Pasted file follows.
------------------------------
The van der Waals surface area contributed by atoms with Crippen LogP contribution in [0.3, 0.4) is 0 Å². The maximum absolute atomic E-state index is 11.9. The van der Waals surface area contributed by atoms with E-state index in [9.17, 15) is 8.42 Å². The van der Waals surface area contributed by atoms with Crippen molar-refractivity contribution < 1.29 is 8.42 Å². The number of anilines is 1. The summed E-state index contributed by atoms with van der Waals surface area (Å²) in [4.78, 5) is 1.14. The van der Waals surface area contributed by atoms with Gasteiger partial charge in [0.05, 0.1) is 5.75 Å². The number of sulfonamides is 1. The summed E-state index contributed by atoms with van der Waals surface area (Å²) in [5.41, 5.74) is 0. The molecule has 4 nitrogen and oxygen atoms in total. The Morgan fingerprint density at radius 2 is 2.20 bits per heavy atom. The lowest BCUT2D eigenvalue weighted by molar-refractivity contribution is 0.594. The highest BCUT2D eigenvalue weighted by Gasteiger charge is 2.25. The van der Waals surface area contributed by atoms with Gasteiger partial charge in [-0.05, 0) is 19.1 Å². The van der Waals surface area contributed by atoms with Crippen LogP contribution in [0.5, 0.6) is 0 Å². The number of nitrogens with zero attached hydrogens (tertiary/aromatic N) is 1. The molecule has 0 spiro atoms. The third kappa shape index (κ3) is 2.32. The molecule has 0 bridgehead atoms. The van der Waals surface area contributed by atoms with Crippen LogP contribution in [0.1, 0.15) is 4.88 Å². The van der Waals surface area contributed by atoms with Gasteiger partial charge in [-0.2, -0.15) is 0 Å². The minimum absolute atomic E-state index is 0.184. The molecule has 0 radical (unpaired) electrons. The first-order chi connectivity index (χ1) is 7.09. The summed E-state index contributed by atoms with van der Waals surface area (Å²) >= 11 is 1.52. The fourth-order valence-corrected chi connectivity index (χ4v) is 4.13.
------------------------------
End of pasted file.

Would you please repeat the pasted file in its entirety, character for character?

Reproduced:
The van der Waals surface area contributed by atoms with Crippen LogP contribution in [0.3, 0.4) is 0 Å². The maximum absolute atomic E-state index is 11.9. The van der Waals surface area contributed by atoms with E-state index in [9.17, 15) is 8.42 Å². The van der Waals surface area contributed by atoms with Crippen molar-refractivity contribution < 1.29 is 8.42 Å². The number of anilines is 1. The summed E-state index contributed by atoms with van der Waals surface area (Å²) in [4.78, 5) is 1.14. The van der Waals surface area contributed by atoms with Gasteiger partial charge in [0.05, 0.1) is 5.75 Å². The number of sulfonamides is 1. The summed E-state index contributed by atoms with van der Waals surface area (Å²) in [5.41, 5.74) is 0. The molecule has 4 nitrogen and oxygen atoms in total. The Morgan fingerprint density at radius 2 is 2.20 bits per heavy atom. The lowest BCUT2D eigenvalue weighted by molar-refractivity contribution is 0.594. The highest BCUT2D eigenvalue weighted by Gasteiger charge is 2.25. The van der Waals surface area contributed by atoms with Gasteiger partial charge in [-0.05, 0) is 19.1 Å². The van der Waals surface area contributed by atoms with Crippen LogP contribution in [0.5, 0.6) is 0 Å². The number of nitrogens with zero attached hydrogens (tertiary/aromatic N) is 1. The molecule has 0 spiro atoms. The third kappa shape index (κ3) is 2.32. The molecule has 0 bridgehead atoms. The van der Waals surface area contributed by atoms with Crippen LogP contribution in [0.1, 0.15) is 4.88 Å². The van der Waals surface area contributed by atoms with Gasteiger partial charge in [-0.2, -0.15) is 0 Å². The minimum absolute atomic E-state index is 0.184. The molecule has 0 radical (unpaired) electrons. The first-order chi connectivity index (χ1) is 7.09. The summed E-state index contributed by atoms with van der Waals surface area (Å²) >= 11 is 1.52. The fourth-order valence-corrected chi connectivity index (χ4v) is 4.13.